You say you wanna bigger Cox? 

FCC commissioners outraged at flaccid performance of Big Media

Yes, size can make a difference. But, as 500 citizens who attended a May 21 Federal Communications Commission hearing at Emory U know, it's how you use the tool that really counts. The little people and the alternative press schmoozed at the hearing with the Washington hotshots, while moneyed Big Media cowered in fear, in dire need of some ethical Viagra.

Common folks displayed the virile potency of public opinion at the meeting. Amy Goodman of Pacifica Radio's "Democracy Now!" declared Americans would no longer tolerate being the "silenced majority."

Despite desperate efforts by Big Media to hide what's happening and to asphyxiate debate, The People thronged the hearing, which was cobbled together by Creative Loafing, WRFG 89.3 FM and a ragtag band of citizens and media activists. Doctors and professors, lawyers and little old ladies in sneakers, mechanics and unemployed workers. Students, laborers and a gent from "old Europe" who said that continent was sadly watching as American democracy hit the rocks. A 17-year-old girl from the inner city came because "I had to do something" to voice opposition to the awful media climate in America.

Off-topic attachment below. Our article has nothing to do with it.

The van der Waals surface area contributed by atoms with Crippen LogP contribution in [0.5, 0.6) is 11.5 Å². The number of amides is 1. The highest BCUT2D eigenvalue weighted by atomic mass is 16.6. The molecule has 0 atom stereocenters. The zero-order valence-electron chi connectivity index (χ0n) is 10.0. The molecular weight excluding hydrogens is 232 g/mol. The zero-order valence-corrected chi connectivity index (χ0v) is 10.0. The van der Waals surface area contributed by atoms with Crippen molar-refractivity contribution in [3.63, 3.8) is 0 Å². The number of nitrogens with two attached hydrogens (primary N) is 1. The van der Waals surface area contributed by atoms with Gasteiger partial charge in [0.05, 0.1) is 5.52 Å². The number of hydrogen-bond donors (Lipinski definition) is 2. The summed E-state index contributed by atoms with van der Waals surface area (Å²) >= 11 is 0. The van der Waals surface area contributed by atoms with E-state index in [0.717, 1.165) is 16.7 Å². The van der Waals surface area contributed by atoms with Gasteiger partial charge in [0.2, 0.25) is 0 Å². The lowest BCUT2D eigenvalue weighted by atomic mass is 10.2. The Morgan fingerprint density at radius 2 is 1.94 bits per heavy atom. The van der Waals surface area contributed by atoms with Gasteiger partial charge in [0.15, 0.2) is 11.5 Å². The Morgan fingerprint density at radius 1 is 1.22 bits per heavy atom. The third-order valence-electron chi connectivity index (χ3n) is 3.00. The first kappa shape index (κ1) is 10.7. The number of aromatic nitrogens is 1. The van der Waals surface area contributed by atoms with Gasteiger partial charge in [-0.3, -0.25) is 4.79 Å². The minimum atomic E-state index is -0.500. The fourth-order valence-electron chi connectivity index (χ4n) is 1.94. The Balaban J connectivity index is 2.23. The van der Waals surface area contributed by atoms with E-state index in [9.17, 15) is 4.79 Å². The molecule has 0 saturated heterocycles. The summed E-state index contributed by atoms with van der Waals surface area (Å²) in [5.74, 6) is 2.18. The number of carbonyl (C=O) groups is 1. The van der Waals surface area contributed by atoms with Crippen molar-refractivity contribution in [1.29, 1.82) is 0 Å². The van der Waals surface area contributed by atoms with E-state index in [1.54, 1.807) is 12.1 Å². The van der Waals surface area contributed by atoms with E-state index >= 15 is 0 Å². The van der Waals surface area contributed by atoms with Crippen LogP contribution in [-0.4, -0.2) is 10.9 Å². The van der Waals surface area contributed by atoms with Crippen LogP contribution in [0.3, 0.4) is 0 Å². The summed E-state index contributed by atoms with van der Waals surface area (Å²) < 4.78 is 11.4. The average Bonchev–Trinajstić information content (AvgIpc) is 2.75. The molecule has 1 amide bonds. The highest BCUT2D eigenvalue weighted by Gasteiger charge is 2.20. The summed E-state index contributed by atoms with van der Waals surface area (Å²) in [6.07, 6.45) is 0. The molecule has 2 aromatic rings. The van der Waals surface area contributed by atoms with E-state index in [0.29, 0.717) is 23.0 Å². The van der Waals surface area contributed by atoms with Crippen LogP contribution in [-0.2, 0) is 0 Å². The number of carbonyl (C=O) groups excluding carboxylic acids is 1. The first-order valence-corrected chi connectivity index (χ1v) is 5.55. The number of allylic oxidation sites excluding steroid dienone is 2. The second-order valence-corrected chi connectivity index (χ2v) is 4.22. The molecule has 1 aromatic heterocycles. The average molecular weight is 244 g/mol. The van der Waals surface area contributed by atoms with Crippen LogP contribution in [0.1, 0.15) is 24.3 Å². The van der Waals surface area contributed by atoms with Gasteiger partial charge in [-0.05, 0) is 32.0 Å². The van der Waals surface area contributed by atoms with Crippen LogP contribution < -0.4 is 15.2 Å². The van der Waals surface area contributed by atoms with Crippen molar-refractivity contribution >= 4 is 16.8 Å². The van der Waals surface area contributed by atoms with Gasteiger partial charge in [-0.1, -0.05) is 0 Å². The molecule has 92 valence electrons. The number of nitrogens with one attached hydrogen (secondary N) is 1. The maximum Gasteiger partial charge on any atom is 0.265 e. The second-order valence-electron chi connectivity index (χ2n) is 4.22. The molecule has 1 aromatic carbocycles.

Adam Shapiro, a blind journalist with WRFG, managed to find his way to the meeting. But all of the WSB/WAGA/WXIA/WGCL blow-dry guys and perky blondes were missing in action, reflecting their self-imposed blindness to the anger of citizens at the media. And none of the suited factotums who are thralls of Atlanta's wealthiest potentate, Coxopoly billionairess Ann Chambers Cox, could be found. Rub shoulders with the icky masses? Be real.

Oh, there was an Atlanta Journal-Constitution reporter, trying to be inconspicuous in the crowd. But no story the next day in the daily newspaper, no attempt to take advantage of the opportunity to grill two heavy-hitting Washington officials, or even to introduce herself. (See AJC defense below.)